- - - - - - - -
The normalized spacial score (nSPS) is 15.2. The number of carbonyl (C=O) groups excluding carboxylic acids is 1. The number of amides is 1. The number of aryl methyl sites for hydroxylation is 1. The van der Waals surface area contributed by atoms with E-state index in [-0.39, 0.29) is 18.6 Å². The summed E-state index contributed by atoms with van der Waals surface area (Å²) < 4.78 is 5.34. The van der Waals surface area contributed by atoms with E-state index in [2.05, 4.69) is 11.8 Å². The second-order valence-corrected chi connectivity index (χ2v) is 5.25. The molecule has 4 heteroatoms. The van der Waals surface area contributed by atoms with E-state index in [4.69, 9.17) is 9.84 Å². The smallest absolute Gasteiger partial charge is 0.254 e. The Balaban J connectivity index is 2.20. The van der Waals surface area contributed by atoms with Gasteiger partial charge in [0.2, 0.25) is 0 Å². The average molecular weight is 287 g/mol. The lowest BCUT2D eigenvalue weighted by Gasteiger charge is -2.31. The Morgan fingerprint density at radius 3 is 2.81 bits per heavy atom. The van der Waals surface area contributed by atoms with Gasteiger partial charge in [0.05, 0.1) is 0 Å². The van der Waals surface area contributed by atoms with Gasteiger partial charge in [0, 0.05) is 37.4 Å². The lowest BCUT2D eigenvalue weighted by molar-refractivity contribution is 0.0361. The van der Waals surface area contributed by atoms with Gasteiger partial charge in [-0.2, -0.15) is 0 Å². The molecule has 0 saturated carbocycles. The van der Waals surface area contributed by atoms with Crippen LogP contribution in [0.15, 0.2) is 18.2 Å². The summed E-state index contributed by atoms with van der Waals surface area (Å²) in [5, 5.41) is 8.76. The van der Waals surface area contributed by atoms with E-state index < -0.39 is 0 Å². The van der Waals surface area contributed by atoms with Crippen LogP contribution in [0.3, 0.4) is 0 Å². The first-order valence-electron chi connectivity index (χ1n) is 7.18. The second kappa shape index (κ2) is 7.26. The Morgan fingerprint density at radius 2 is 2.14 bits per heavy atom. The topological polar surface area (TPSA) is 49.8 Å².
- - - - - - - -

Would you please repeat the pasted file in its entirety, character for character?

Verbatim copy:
The normalized spacial score (nSPS) is 15.2. The number of carbonyl (C=O) groups excluding carboxylic acids is 1. The number of amides is 1. The number of aryl methyl sites for hydroxylation is 1. The van der Waals surface area contributed by atoms with E-state index in [-0.39, 0.29) is 18.6 Å². The summed E-state index contributed by atoms with van der Waals surface area (Å²) < 4.78 is 5.34. The van der Waals surface area contributed by atoms with E-state index in [2.05, 4.69) is 11.8 Å². The second-order valence-corrected chi connectivity index (χ2v) is 5.25. The molecule has 4 heteroatoms. The van der Waals surface area contributed by atoms with E-state index in [4.69, 9.17) is 9.84 Å². The smallest absolute Gasteiger partial charge is 0.254 e. The Balaban J connectivity index is 2.20. The van der Waals surface area contributed by atoms with Gasteiger partial charge in [0.2, 0.25) is 0 Å². The average molecular weight is 287 g/mol. The lowest BCUT2D eigenvalue weighted by Gasteiger charge is -2.31. The Morgan fingerprint density at radius 3 is 2.81 bits per heavy atom. The van der Waals surface area contributed by atoms with Gasteiger partial charge in [0.05, 0.1) is 0 Å². The van der Waals surface area contributed by atoms with Gasteiger partial charge in [0, 0.05) is 37.4 Å². The lowest BCUT2D eigenvalue weighted by molar-refractivity contribution is 0.0361. The van der Waals surface area contributed by atoms with Gasteiger partial charge in [-0.2, -0.15) is 0 Å². The molecule has 0 saturated carbocycles. The van der Waals surface area contributed by atoms with Crippen LogP contribution in [0.15, 0.2) is 18.2 Å². The summed E-state index contributed by atoms with van der Waals surface area (Å²) in [5, 5.41) is 8.76. The van der Waals surface area contributed by atoms with E-state index < -0.39 is 0 Å². The van der Waals surface area contributed by atoms with Crippen LogP contribution in [0.3, 0.4) is 0 Å². The first-order valence-electron chi connectivity index (χ1n) is 7.18. The second kappa shape index (κ2) is 7.26. The Morgan fingerprint density at radius 2 is 2.14 bits per heavy atom. The topological polar surface area (TPSA) is 49.8 Å².